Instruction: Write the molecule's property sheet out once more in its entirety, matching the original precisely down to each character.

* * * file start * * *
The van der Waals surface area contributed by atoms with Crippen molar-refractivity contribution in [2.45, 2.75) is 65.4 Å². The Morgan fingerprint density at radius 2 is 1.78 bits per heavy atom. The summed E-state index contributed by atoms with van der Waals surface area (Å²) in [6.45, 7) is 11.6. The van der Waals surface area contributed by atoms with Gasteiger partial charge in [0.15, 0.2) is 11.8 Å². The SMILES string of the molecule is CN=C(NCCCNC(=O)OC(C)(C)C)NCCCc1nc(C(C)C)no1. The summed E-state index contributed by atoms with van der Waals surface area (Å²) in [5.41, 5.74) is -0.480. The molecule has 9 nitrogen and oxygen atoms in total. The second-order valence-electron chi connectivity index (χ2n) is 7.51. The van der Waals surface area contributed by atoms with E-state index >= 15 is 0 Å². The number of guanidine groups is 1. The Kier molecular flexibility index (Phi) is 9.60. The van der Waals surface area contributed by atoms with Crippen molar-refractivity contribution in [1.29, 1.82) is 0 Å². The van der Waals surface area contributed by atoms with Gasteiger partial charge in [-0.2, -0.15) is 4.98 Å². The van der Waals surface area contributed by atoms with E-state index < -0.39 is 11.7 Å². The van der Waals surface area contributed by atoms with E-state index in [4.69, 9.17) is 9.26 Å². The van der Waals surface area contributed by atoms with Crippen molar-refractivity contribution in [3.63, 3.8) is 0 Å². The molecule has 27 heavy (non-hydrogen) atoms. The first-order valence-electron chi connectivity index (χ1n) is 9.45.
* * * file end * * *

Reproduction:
The van der Waals surface area contributed by atoms with Crippen molar-refractivity contribution in [2.45, 2.75) is 65.4 Å². The Morgan fingerprint density at radius 2 is 1.78 bits per heavy atom. The summed E-state index contributed by atoms with van der Waals surface area (Å²) in [6.45, 7) is 11.6. The van der Waals surface area contributed by atoms with Gasteiger partial charge in [0.15, 0.2) is 11.8 Å². The SMILES string of the molecule is CN=C(NCCCNC(=O)OC(C)(C)C)NCCCc1nc(C(C)C)no1. The summed E-state index contributed by atoms with van der Waals surface area (Å²) in [5.41, 5.74) is -0.480. The molecule has 9 nitrogen and oxygen atoms in total. The second-order valence-electron chi connectivity index (χ2n) is 7.51. The van der Waals surface area contributed by atoms with E-state index >= 15 is 0 Å². The number of guanidine groups is 1. The Kier molecular flexibility index (Phi) is 9.60. The van der Waals surface area contributed by atoms with Crippen molar-refractivity contribution in [1.29, 1.82) is 0 Å². The van der Waals surface area contributed by atoms with Gasteiger partial charge in [-0.2, -0.15) is 4.98 Å². The van der Waals surface area contributed by atoms with E-state index < -0.39 is 11.7 Å². The van der Waals surface area contributed by atoms with E-state index in [4.69, 9.17) is 9.26 Å². The van der Waals surface area contributed by atoms with Crippen molar-refractivity contribution in [3.63, 3.8) is 0 Å². The molecule has 27 heavy (non-hydrogen) atoms. The first-order valence-electron chi connectivity index (χ1n) is 9.45.